It’s such a little gesture, and yet so meaningful and affecting both for the film crew, Fuuka’s co-workers, and the huge, rapt audience. Seeing Fuuka be the best damn aquarium attendant she can be literally brings tears to Ruka’s eyes…genuine ones, not forced ones.

That unforced sincerity ends up on film, and just may be one of the things that brings Ruka more fans going forward.  Like the little push she gave the adorable baby penguin, Fuuka may have given the little push—and red pumps—Ruka needed to take the next step in her fledgling career.

The aquatope on white sand – 18 – How to Raise a Boring Office Worker

The gang is back to work at Tingarla (fine, that’s what the sign says), and all are encouraged to come up with big event that will increase enthusiasm for marine life.

The winning idea comes from Akari, a part-timer who has been very upfront about this being Just A Job and not having any particular passion for aquariums. When Kukuru pushes for Akari to lead the way on her fish cosplay event, Akari declines.

After work Kukuru and Fuuka share another lovely waterside moment together, with Fuuka letting Kukuru rest her head on her shoulder and vent ever so briefly about something she’s needed to come clean about: she really misses being an attendant.

Fuuka also reminds Kukuru that like Akari, she wasn’t that into aquariums either until the beauty and wonder of the sea life, the smiles of the guests, and the enthusiasm of Kukur and the others caught her hook, line, and sinker.

Fuuka’s point is that not everyone ends up in a job doing what they love, and whether its marketing or tending penguins, you can’t argue that there’s nowhere Kukuru’s better suited to be considering her lifelong passion for the sea.

It’s not “too late” for Akari to become enamored of it, but even if she never is to Kukuru or Fuuka’s extent…that’s totally okay! Everyone’s different and it’s okay! There; that’s the thesis of this show.

Akari still feels a bit bad about how relatively harshly she shot down the notion of taking charge of the cosplay event, even if she was simply being honest. This job isn’t her life, at least not at the moment. She’s got college and other friends.

We get a really nice pairing with her and Karin having dinner at the restaurant where Udon-chan works—and has made improvements to the menu based on the feedback at the party—Karin tells her she didn’t invite her to talk about Kukuru, but to enjoy some tasty food with a friend. No need to sweat anything!

Akari and Udon-chan actually build a lovely little bond as two people outside the whole Fish Thing. Akari initially thought people like them were always having fun doing what they love all the time, and kind of envied that, since she just…wasn’t particularly enthusiastic about anything.

But seeing Kukuru work so hard and sometimes crash against Suwa, or Kaoru often worrying about her fish dying on her because she couldn’t tell they were in pain…Akari learns that sometimes doing what you love can be miserable.

When Kukuru realizes too late she hadn’t sent the email order for the fish stickers (rewards for the kids who identify the fish they’re cosplaying), but left it in Drafts (something I sometimes have nightmares about), the clock strikes five; Akari’s time to clock out.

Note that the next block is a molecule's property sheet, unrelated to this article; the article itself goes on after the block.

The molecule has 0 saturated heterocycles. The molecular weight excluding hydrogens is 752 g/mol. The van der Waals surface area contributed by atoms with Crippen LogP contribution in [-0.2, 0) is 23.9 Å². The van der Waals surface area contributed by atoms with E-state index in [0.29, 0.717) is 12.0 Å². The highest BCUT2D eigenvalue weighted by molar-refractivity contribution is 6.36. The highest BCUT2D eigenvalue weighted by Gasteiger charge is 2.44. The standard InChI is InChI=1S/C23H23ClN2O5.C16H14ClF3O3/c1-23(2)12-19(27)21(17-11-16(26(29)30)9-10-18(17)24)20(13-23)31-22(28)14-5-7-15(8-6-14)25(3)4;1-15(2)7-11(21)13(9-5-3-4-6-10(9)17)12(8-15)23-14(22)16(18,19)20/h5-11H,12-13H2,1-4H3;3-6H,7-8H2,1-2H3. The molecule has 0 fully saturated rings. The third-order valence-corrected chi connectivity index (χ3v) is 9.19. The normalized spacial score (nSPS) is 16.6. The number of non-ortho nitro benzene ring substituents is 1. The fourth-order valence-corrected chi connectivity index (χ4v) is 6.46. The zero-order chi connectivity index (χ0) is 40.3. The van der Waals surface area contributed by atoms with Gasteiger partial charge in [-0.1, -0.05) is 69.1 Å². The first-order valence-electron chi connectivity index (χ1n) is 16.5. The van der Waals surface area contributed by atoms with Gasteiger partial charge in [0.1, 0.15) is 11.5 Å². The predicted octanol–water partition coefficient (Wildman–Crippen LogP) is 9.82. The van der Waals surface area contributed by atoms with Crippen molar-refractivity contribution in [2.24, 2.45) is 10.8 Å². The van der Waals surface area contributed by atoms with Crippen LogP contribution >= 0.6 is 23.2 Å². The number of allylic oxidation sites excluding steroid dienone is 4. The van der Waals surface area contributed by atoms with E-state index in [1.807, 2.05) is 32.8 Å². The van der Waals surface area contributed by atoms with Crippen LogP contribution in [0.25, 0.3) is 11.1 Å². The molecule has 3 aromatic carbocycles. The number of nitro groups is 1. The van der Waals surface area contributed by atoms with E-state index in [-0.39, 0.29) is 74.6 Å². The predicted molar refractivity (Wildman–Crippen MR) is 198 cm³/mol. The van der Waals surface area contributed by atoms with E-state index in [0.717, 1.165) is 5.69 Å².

But it’s not even a clock out that causes Akari to decide to return to the aquarium to help Kukuru and Karin make their own stickers. It’s because her friend had to take a rain check on their date. That, and Akari had nothing else going on, so why not help two people she likes as people, even if she doesn’t quite get their aquarium obsession?

The three work overtime to get the stickers done, and the next day, we get a day at Tingarla that’s very appropriate considering Halloween was just last Sunday: not only does the staff dress up as specific fish species, but also mermaids (in the case of Fuuka, Marina, and Chiyu) and pirates (Karin and Akari).

But nothing is more heartwarming and sweet than Kaoru dressing up as one of her favorite fairy tale characters: Urashima Tarou…with Kuuya as the sea turtle and Umi-yan as the comely Otohime. The fact that Kaoru loves the tale with a passion and has dreamed since childhood of being Tarou…it’s just the tops.

And hey, what do you know, the festivities even lead to Akari correctly identifying her first fish—the four-striped damselfish Kukuru is cosplay as. Kukuru notices the way Akari looks into the tank at the fish…it’s just a more subdued version of how Akari saw Kukuru look at the tank.

No longer apathetic about her workplace, Akari is well and truly charmed by it, but in a subtle, Akari-like way. Yasuno Kiyano really nails that breezey subtlety just as she does as the heroine from Saekano. I’m glad she got almost a whole episode in which to shine.

The aquatope on white sand – 17 – Pure bliss

Who could have predicted that one of the most fun, heartwarming, and overwhelmingly joyful episodes of Aquatope would come after Gama Gama closed down? After Kukuru reached détente with Kaoru and Chiyu in short order, it was only a matter of time before they had an opportunity to hang out on their time off. When Fuuka, Kukuru, and Udon-chan’s days off align, they decide to throw a hospitality party for their co-workers.

The three pull out all the stops. Fuuka gives Marina and Akari some skincare treatment tips she got from her idol stylist. Udon-chan whips up a varied menu of tasty dishes, and gets the constructive (and sometimes excessive) negative feedback she asked for. Kuuya comes over with Karin, drinks some plum wine, loosens up…and vanishes!

But nothing tops Kukuru luring Chiyu in to Fuuka’s apartment and giving her a back massage, which Chiyu is happy for, even if Kukuru sucks at it! Chiyu ends up giving Kukuru a proper back massage, noting that Kukuru’s lack of muscle knots is a sure sign of someone ill-equipped to remove them from others.

Kaoru came with Chiyu and her little boy Shizu, then Kai and Eiji arrive, having collected a still-plummy Kuuya who had passed out on a nearby bench. A takoyaki party breaks out, with Kuuya and Eiji having a friendly blind-sea life-takoyaki filling competition that eventually devolves into just everyone stuffing themselves with delicious takoyaki. Note Kai’s look of distress masking his delight that Kukuru sat next to him.